The king of the jungle!
Now, what African safari would be complete without the lion? While I didn't see all the Big Five, I did manage to see the lion in all its majesty... or should I say, laziness.
Lions are incredibly lazy. Apparently the lionesses does all the work, including hunting, and the lion will just step up and claim his share. That's just how it works, the lionesses don't fight for gender equality.
|Now you see me, now you don't...|
That, folks, is a lazy lion. We were probably about 50 meters away, maybe even less, but it didn't even bat its eyelids- it was completely uninterested in us. There was a lioness in front of him but she was crouching low.
Then here's this lion that chose the top of a mount to rest. He did tilt his head now and then to check his surroundings, but again, he was so lazy that the sight of 3 or 4 vans didn't bother him. But then again, he probably sees humans every day.
Giraffes are rather cute, don't you think?
The Kenyan dirt
Now I'm sure you would've deduced by now that Nairobi doesn't have the cleanest air in the world. Now imagine going into a dirt road. And sometimes driving past debris from the previous vehicle. By the time the safari ended (it was just about 3 hours) my black cardigan was so dusty I didn't wear it again until I could wash it, and my hair looked like it just went for a dye at the saloon- it was brown!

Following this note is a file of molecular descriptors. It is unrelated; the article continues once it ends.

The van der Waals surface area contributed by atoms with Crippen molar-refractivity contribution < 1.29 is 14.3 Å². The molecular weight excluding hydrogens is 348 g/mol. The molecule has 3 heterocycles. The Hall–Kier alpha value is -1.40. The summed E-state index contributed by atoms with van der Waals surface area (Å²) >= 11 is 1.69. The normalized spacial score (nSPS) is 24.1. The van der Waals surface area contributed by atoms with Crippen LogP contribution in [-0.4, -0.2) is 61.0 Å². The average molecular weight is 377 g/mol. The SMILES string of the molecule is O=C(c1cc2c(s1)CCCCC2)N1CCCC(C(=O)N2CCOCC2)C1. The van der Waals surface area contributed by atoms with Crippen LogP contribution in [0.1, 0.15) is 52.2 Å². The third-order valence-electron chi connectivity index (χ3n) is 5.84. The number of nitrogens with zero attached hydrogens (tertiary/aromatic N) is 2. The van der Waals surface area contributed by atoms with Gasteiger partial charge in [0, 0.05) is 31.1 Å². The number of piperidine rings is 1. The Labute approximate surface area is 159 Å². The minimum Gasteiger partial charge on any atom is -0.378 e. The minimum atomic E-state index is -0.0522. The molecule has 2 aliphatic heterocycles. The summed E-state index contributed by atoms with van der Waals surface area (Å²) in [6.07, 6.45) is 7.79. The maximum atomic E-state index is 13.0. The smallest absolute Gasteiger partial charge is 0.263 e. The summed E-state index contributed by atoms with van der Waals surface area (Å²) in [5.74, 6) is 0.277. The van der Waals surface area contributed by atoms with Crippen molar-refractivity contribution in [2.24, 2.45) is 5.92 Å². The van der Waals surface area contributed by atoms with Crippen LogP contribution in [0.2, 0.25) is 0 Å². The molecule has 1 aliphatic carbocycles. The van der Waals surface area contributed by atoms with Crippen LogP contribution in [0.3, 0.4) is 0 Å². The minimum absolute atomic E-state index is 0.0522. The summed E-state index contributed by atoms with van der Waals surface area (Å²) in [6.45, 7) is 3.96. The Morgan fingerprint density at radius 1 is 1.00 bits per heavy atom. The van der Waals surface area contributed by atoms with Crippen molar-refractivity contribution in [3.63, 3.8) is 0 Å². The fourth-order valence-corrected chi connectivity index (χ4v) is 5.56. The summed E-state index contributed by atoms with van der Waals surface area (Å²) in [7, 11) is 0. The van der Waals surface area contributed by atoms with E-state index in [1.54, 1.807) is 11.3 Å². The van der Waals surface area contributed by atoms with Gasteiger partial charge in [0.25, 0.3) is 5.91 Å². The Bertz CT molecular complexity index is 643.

When I finally got to enjoy my shower, I was filthy and you can easily tell by the colour of the water.
We were brought into the safari in traditional vans, the type that we have back home in Malaysia too. But not the family van, it's the cheaper type- the ones that companies would use to transport their stuff. I did have some doubts about whether it would be able to withstand the bumpy ride, but as it turns out, it was all right. Or maybe we just had a very skilful driver.
Now you might be wondering, did I sit inside the van all the time? Yes, kinda- you see, it had a extendable roof that would allow us to stand in the van but still be outside. Can't imagine? Here's how it looks like:
It's an 8-seater van, and it surprisingly fit all of us when we were standing, and comfortably, too!
Nairobi's poaching history
Many years back, ivory was heavily poached. Now, there are strict laws regulating this that are enforced, and there is also a monument in the Park where smuggled ivory was burnt, which signified the Kenyans' determination to keep their elephants and other wildlife safe, to signal that no amount of money is going to make them dabble in ivory poaching, or any other form of poaching.
I did also manage to see some deer and an ostrich. Yes, ostrich. There were a couple of rhinos but they were so far away that I couldn't see them (and I didn't bother standing up, as we were on our way back and I was exhausted).
There are several more photos but I'll just put them up in future posts.
I'm sure I would've enjoyed it more and would see more animals had it been further away- Nairobi National Park is just about half an hour away from the city centre. Oh well, another reason to go back to Kenya, I guess?
That's all for now, have a great week ahead!